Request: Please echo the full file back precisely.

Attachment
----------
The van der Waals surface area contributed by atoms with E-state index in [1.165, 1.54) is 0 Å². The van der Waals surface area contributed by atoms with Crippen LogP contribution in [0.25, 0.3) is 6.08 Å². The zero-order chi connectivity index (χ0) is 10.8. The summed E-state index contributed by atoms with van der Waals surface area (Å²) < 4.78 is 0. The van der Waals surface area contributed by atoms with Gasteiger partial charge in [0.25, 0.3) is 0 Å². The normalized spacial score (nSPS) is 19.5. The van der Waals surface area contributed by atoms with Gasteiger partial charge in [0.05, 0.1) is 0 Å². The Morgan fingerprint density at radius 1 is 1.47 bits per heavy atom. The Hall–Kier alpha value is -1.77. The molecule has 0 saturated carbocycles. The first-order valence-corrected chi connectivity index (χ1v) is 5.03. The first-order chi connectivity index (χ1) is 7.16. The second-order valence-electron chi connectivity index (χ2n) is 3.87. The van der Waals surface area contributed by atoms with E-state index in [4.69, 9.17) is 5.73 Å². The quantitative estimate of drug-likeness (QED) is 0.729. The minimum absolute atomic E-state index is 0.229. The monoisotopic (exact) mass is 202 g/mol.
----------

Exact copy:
The van der Waals surface area contributed by atoms with E-state index in [1.165, 1.54) is 0 Å². The van der Waals surface area contributed by atoms with Crippen LogP contribution in [0.25, 0.3) is 6.08 Å². The zero-order chi connectivity index (χ0) is 10.8. The summed E-state index contributed by atoms with van der Waals surface area (Å²) < 4.78 is 0. The van der Waals surface area contributed by atoms with Gasteiger partial charge in [0.25, 0.3) is 0 Å². The normalized spacial score (nSPS) is 19.5. The van der Waals surface area contributed by atoms with Gasteiger partial charge in [0.05, 0.1) is 0 Å². The Morgan fingerprint density at radius 1 is 1.47 bits per heavy atom. The Hall–Kier alpha value is -1.77. The molecule has 0 saturated carbocycles. The first-order valence-corrected chi connectivity index (χ1v) is 5.03. The first-order chi connectivity index (χ1) is 7.16. The second-order valence-electron chi connectivity index (χ2n) is 3.87. The van der Waals surface area contributed by atoms with E-state index in [4.69, 9.17) is 5.73 Å². The quantitative estimate of drug-likeness (QED) is 0.729. The minimum absolute atomic E-state index is 0.229. The monoisotopic (exact) mass is 202 g/mol.